All right, This next little piece I'm not gonna spend a lot of time on. This is just a review of physical and environmental controls. The reason I'm not gonna spend a lot of time on it as we talked about this at the beginning of the chapter said, This is just kind of Lets not forget the controls that we talked about. Never underestimate the importance of policy.
Right. So what are the physical protection policies, you know? How do we prevent piggybacking? How do we ensure that we're aware of who's in the building at all times?
How do we isolate secure data processing areas from other areas of the building? Right. What type of gates? What types of lighting? You know, that's physical security and policy will feed into that
perimeter security. It's not enough to secure the building. Secure the perimeter.
The way you get into the building is through the perimeter. So it shouldn't be on the perimeter. Don't be so. Think about gates. We think about guards at the gates. We think about, um you know where you have to swipe a card to get in past
the gate, past the security guard. We also have to think about. If we're implementing these sort of policies, how did we all did it? And how do we make sure
that we don't have vehicles that haven't been approved or we don't have people in the building that haven't been approved? You know, many times I'll goto a building now have to sign in to find a lot of I D. They'll give me a visitor's badge and I go in, and then
I may get home and realize, Oh my God, I never turned in that visitors patch.
If you care enough to make sure I jump through a bunch of hoops to get a visitor's badge, make sure I give you that visitor's badge back right, And that's not on me. That's on you now, of course, ethically. If I remembered, I would. But I'm pushing 50 years old. My memory. I'm doing the best I can these days, right?
I have never walked off premises when I've had to trade my driver's license for a visitor, dispatch
whatever reason that makes it stick with right. If you care about who you're given a badge to, make sure you get this batch is back
and audit and ensure that we don't have. We're missing 13. Visitor's badge is right We have a visitor badge Juan and visitor badge 14. What happened? Everything in the middle.
If you have a policy, make sure it's implemented and make sure the policies followed.
Right now, other physical controls revolve around a redundancy of power
we don't see of systems. You know this we've talked about earlier when we looked at technical controls, systems and hard drives network devices. So, like I said, not spending a ton of time here with your service provider. That's who's responsible for making sure the proper redundancies in place
But again, if it's not in place, it comes back to bite us just like everything at CSP.
All right. And in the last little peace talks about backup and recovery because we've talked about that is part of just normal redundancy. It's also important piece of business continuity and disaster recovery. How is our data backed up And how do we recover? And I will tell you the only way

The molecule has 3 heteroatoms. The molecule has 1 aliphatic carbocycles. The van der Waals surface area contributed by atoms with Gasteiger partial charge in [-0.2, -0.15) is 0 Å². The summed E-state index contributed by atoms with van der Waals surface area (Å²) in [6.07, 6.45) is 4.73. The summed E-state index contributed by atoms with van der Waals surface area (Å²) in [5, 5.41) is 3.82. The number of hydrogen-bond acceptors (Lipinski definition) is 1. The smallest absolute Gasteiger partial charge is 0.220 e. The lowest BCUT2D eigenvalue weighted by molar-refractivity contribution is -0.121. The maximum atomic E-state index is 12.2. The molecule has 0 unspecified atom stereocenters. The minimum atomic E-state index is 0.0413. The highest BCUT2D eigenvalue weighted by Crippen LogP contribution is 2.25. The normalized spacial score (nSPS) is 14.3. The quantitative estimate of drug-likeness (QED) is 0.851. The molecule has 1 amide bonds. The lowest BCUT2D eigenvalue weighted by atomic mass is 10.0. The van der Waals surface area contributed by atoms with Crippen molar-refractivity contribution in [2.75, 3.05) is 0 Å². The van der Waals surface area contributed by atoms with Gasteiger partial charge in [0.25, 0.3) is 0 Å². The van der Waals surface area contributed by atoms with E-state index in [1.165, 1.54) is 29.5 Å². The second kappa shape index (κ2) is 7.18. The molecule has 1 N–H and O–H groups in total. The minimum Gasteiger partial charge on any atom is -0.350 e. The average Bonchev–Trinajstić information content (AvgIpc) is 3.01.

you know your backups are working is if you can recover
right. Don't trust the logs. Backups OK. Logs will look you in the face and lied to you. You on Lee know if it works by restoring from backup. All right. Now, we also have to make sure that the degree of protection that we apply to our information
while it's on the network waltz in storage is also applied to our backups in archives.
You know, we don't want archive files unencrypted that should be protected under hippo standards. Right, Which would require encryption. So we make sure that were consistent in our protection of data
in process were uniform and, um, and consistent with those security controls. Storage being saved. A hard drive. We're backed up or archived. You know, for future use, we have to think about using secure protocols on the network,
encrypted storage password protections. Again, this third bullet point get away from passports or this third sub bullet point
passwords. Not good enough any longer. How else? What else can we add to that? To protect our information? Geo redundant storage. So I've got you know, my server here that has everything. Store doesn't make a lot of sense to store my backups on top of that server, right?
So we want to store backups. We want to have a copy off site
continuous back up. You know what? It's based on? What your needs are. Not every organization is continually backing up files. But if you're happy at one of those organizations that has an R p. O, that's very, very small. Better figure out redundancy so that you could restore that data within the rpm.
Um, how quickly can you restore? Can you restore granular Lee? And by that I mean, can I restore just a single file? Or do I have to restore an entire,
uh, tape from backup overriding everything else that's happened for the day? We prefer that grand your granular retrieval and then the idea of d doh duplication,
making sure that we don't have a duplicate files that can lead to consistency issues with tenancy, extra space integrity, problems. We want to make sure that we're not backing up the same file multiple times. All right, so
backup and recovery considerations just kind of wrapping up the peace with disaster recovering business continuity